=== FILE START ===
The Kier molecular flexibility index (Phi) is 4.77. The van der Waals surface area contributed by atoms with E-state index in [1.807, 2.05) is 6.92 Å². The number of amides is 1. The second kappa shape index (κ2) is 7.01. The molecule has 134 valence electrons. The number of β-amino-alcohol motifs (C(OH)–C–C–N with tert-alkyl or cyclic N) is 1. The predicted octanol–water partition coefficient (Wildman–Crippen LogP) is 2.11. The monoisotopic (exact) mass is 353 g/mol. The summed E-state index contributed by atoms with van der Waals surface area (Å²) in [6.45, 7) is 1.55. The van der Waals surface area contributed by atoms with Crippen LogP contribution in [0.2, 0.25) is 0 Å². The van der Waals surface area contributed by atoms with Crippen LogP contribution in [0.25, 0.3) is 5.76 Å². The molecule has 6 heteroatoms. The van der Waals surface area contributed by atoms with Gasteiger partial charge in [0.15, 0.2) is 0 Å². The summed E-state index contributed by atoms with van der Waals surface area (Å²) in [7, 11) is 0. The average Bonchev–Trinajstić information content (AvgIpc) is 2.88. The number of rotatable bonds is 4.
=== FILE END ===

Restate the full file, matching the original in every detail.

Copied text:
The Kier molecular flexibility index (Phi) is 4.77. The van der Waals surface area contributed by atoms with E-state index in [1.807, 2.05) is 6.92 Å². The number of amides is 1. The second kappa shape index (κ2) is 7.01. The molecule has 134 valence electrons. The number of β-amino-alcohol motifs (C(OH)–C–C–N with tert-alkyl or cyclic N) is 1. The predicted octanol–water partition coefficient (Wildman–Crippen LogP) is 2.11. The monoisotopic (exact) mass is 353 g/mol. The summed E-state index contributed by atoms with van der Waals surface area (Å²) in [6.45, 7) is 1.55. The van der Waals surface area contributed by atoms with Crippen LogP contribution in [0.2, 0.25) is 0 Å². The van der Waals surface area contributed by atoms with Crippen LogP contribution in [0.25, 0.3) is 5.76 Å². The molecule has 6 heteroatoms. The van der Waals surface area contributed by atoms with Gasteiger partial charge in [0.15, 0.2) is 0 Å². The summed E-state index contributed by atoms with van der Waals surface area (Å²) in [7, 11) is 0. The average Bonchev–Trinajstić information content (AvgIpc) is 2.88. The number of rotatable bonds is 4.